The News That Matters about the Nuclear Industry Fukushima Chernobyl Mayak Three Mile Island Atomic Testing Radiation Isotope

“The devil is always in the details”: Nuclear watchdog urges public to attend Diablo Canyon meetings

KCBX | By Benjamin Purper, February 10, 2023 

There are several upcoming opportunities for Central Coast residents to comment on the future of the Diablo Canyon Nuclear Power Plant. They come amid the ongoing debate over how, and if, the plant’s life should be extended.

The plant near Avila Beach was scheduled to close in 2024 and 2025, until the California legislature voted last year to try to delay that deadline. They authorized a $1.4 billion loan to the plant’s operator, utility Pacific Gas & Electric (PG&E), to go through the process of extending Diablo’s life until 2030…….

David Weisman is with the nonprofit Alliance for Nuclear Responsibility, which describes itself as a nuclear watchdog group. He’s an avid speaker at all the various hearings and public comment opportunities related to Diablo Canyon.

“As with everything Diablo, the devil is always in the details, and those remain extraordinarily complex. They involve a multiple number of agencies both at the state level and clearly at the federal level. It falls upon certain advocacy organizations to have to take on this rather enormous task of parsing through all the different parts of this picture that have to come together to make the governor’s dream a reality,” Weisman said.

The most recent big news about Diablo has to do with PG&E’s application to renew its federal license. The utility can’t continue to operate the plant without a license renewal from the federal Nuclear Regulatory Commission (NRC).

After the legislature passed the bill to try to extend Diablo’s life, Pacific Gas & Electric asked the NRC to reconsider an old application to renew the plant which they submitted in 2009. PG&E withdrew that application in 2018 after deciding they would be decommissioning the plant, and no longer needed to renew the license.

In January, the NRC rejected that request to reuse the old renewal application, meaning PG&E now has to submit a new one — a lengthy process that will likely happen later this year. The denial was met with praise from those advocating for more scrutiny on the extension process, including Weisman himself.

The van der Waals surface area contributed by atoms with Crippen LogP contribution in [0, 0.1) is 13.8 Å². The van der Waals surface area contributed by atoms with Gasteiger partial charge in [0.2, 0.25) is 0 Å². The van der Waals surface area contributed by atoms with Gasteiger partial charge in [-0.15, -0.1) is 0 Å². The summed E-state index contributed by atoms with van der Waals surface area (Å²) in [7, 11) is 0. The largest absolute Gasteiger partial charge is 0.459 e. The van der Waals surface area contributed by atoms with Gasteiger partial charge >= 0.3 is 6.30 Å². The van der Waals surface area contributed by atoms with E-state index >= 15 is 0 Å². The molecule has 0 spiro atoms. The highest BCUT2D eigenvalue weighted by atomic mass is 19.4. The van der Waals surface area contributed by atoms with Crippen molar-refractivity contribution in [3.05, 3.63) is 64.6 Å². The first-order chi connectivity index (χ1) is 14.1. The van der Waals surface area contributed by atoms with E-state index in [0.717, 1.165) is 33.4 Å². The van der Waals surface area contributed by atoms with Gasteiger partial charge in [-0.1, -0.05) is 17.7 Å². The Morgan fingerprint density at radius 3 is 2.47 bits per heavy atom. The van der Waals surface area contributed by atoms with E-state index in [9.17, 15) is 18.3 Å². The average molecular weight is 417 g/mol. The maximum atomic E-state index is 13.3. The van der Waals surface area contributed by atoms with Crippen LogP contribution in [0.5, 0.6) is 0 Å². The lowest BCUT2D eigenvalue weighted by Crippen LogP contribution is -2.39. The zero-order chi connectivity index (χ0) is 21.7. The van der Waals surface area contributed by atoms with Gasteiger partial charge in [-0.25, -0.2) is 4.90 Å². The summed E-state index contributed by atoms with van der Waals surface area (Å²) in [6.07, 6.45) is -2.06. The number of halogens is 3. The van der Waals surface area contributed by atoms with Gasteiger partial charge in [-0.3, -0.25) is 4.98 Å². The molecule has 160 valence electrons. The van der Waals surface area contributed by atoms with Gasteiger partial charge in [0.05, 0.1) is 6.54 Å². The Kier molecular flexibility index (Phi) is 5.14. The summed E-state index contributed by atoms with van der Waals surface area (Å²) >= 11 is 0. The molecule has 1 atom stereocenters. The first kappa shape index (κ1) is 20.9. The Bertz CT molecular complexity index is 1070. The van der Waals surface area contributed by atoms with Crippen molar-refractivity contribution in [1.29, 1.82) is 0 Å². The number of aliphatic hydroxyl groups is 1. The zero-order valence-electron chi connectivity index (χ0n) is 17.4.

“Quite clearly, the plant has been on a downgraded situation, on a glide path to closure. And maintenance has been allowed to lapse, and equipment purchases, capital improvements have been deferred. So the NRC in this case is quite right in asserting, ‘The plant you’d like us to review is not in the state it was when we last did that.'”

However, Weisman said of the NRC, “they are also capable of granting exemptions as they see fit.”

……………… Weisman acknowledges the climate and energy concerns, but said the public has not seen enough data to conclude that keeping Diablo Canyon open is the way to address them.

……. “Finally, if we do a cost comparison analysis, is it cost effective to actually continue the operation of Diablo Canyon? Something you would have hoped the legislators would have had in front of them on the night they voted on this bill at 1:07 in the morning — but they didn’t,” Weisman said.

…………… Weisman, a long-time critic of PG&E, said he feels another reason for the public to scrutinize what’s happening with Diablo is PG&E’s history of bankruptcy, safety incidents and more.

“They’re not splitting atoms just for fun. This is a company that’s been twice bankrupt in as many decades, a convicted a corporate felon [for] obstruction of justice, wildfire incidents, pipeline explosions at San Bruno. I would say we should all be aware, and pay attention and follow the money,” he said.

………………… Next week, the Diablo Canyon Independent Safety Committee is meeting Wednesday and Thursday at the Avila Lighthouse Suites, with a livestream option via Zoom as well. More information on that is online at



February 11, 2023 - Posted by | politics, USA

No comments yet.

Leave a Reply

Fill in your details below or click an icon to log in: Logo

You are commenting using your account. Log Out /  Change )

Twitter picture

You are commenting using your Twitter account. Log Out /  Change )

Facebook photo

You are commenting using your Facebook account. Log Out /  Change )

Connecting to %s

This site uses Akismet to reduce spam. Learn how your comment data is processed.

%d bloggers like this: